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\textbf{\LARGE Mathematicians versus the Silicon Age:\\[6pt]
Who Wins?}
\bigskip
\textbf{\Large Sheldon Axler}
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Mathematicians invented computers. Computers then changed the way mathematics progresses. Have computers made mathematicians, and the techniques they developed over the past few thousand years, obsolete? Are mathematicians merely trying to preserve their jobs by sticking with outmoded requirements, such as insisting on rigorous proofs even in the face of overwhelming numeric evidence? This possibility was envisioned by Alan Turing, a mathematician who helped create the dawn of the computer age (and who helped the Allies win World War~II by playing a key role in cracking the German Enigma code), when in 1947 he wrote:
\begin{quote}
The masters are liable to get replaced because as soon as any technique becomes at all stereotyped it becomes possible to devise a system of instruction tables which will enable the electronic computer to do it for itself. It may happen however that the masters will refuse to do this. They may be unwilling to let their jobs be stolen from them in this way. In that case they would surround the whole of their work with mystery and make excuses, couched in well chosen gibberish, whenever any dangerous suggestions were made. I think that a reaction of this kind is a very real danger.
\end{quote}
\section*{Computer Triumphs}
An early and dramatic example of the intrusion of computers into serious mathematics came with the resolution of the four-color conjecture. The four-color conjecture arose in 1852 as the question of whether every conceivable map of the world can be colored using only four colors so that no two adjacent countries have the same color. By 1922 this had been proved to be true for all maps that have at most 25 countries. The four-color conjecture stumped mathematicians until 1976, when Kenneth Appel and Wolfgang Haken of the University of Illinois announced that the four-color conjecture had become the four-color theorem. Press attention focused on Appel and Haken's massive use of computers to show that four colors always suffice.
Computer power has grown tremendously since 1976 when an expensive mainframe computer helped crack the four-color conjecture. Today for about a thousand dollars you can buy a fast personal computer. For a few hundred dollars more, you can add to it mathematical processing software that will put in your hands easily usable computational tools that allow you to answer questions that stumped mathematical giants of past centuries.
The two best known mathematical processing software programs are \textit{Mathematica} and \textit{Maple}. Both of these programs can effortlessly do almost everything you learned in high school mathematics, and they ``know'' number theory, calculus, differential equations, linear algebra, and much, much more. They come with many hundreds of built-in functions, extensive features for manipulating these functions, and a high-level computer language that allows you easily to create functions and procedures of your own. The two programs are roughly equivalent, and mathematicians are probably about evenly divided as to which they prefer. My personal preference is for \textit{Mathematica}, so in the following when I write something like ``my computer says'' I am referring to an ordinary personal computer running \textit{Mathematica}.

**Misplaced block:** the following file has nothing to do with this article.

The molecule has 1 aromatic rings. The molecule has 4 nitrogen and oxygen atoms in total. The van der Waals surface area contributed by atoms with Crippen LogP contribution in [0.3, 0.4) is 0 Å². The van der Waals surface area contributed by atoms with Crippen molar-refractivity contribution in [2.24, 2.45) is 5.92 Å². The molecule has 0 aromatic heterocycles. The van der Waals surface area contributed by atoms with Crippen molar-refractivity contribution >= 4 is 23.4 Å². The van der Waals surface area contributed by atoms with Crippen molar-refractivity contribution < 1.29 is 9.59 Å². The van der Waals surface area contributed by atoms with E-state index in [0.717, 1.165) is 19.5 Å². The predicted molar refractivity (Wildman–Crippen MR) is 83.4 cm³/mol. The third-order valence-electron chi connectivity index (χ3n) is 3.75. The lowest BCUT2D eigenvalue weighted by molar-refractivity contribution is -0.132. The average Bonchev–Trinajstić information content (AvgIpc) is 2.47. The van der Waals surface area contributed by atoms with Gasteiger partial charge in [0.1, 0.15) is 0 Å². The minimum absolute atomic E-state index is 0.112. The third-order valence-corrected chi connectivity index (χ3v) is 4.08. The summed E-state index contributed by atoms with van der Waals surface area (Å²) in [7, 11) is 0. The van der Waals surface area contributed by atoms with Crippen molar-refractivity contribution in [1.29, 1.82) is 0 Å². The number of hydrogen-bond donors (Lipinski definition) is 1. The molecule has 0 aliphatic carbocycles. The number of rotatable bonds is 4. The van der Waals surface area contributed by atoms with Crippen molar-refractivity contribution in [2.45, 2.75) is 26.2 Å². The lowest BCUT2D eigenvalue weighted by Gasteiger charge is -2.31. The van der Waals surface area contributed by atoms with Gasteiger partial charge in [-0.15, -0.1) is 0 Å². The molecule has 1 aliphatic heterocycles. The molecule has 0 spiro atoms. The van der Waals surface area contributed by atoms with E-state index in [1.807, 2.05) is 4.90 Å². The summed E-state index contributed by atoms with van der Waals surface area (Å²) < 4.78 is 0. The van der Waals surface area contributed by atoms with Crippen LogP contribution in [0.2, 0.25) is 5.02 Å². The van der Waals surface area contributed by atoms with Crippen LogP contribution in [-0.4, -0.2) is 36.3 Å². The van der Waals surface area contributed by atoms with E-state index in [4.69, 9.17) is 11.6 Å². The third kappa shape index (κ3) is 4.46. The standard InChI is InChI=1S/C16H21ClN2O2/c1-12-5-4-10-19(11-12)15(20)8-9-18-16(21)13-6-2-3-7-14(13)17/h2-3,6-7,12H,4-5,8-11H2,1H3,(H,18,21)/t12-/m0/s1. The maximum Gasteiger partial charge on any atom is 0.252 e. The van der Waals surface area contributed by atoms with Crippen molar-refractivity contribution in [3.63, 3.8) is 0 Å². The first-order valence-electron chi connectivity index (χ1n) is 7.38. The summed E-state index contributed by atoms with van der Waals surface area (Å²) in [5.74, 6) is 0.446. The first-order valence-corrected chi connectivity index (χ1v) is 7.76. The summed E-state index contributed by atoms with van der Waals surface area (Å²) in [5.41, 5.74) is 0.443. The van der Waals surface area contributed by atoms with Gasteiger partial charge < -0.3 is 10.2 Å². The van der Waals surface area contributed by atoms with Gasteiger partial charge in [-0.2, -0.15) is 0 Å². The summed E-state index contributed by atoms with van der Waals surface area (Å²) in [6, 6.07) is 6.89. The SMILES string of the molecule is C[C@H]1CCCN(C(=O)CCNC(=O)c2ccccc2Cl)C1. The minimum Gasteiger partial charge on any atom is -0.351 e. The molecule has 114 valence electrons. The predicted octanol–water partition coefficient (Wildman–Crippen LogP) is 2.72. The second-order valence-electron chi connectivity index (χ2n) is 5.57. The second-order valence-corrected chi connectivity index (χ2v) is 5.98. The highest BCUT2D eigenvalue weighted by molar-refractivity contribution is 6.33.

Let's look at some of the capabilities of \textit{Mathematica} and \textit{Maple}. At the lowest level, these programs can do arithmetic. But they surpass calculators in that they can perform exact arithmetic regardless of the number of digits involved. For example, choosing some random fractions and asking my computer to add them, I instantly see that
\[
\frac{1874891749763074}{887248574093039728975} + \frac{2835278724546576432749}{5436366346875298592845297}
\]
equals
\[
\frac{2525789603922728419716366780370280559365253}
{4823408289512496083848284985057003306983380575}\ ,
\]
where the answer has automatically been displayed in reduced form with no common factors in the numerator and denominator. Instead of having the answer displayed as a fraction, I could have requested it to be displayed as a decimal.
As another example, my computer tells me instantly that $3^{101}$ equals
\[
1546132562196033993109383389296863818106322566003.
\]
As a final example of arithmetic, when I ask my computer to compute 1000!, it instantly gives all 2568 digits correctly. This last example particularly amuses me because when I was an undergraduate, before software such as \textit{Mathematica} and \textit{Maple} existed, I spent several weeks writing a computer program to compute 1000!\ exactly.
If we turn our attention to algebra, we will not be surprised to find that \textit{Mathematica} can solve large systems of linear equations and that it knows the quadratic formula. Hardly any mathematicians know the cubic formula, but \textit{Mathematica} does, telling me that one of the solutions of the equation
\[
x^3 + 5 x - 7 = 0
\]
is
\[
-5\,{\left( \frac{2}
{3\,\left( 63 + {\sqrt{5469}}
\right) } \right) }^
{\frac{1}{3}} +
\frac{{\left( \frac{63 + {\sqrt{5469}}}
{2} \right) }^{\frac{1}{3}}}
{3^{\frac{2}{3}}}.
\]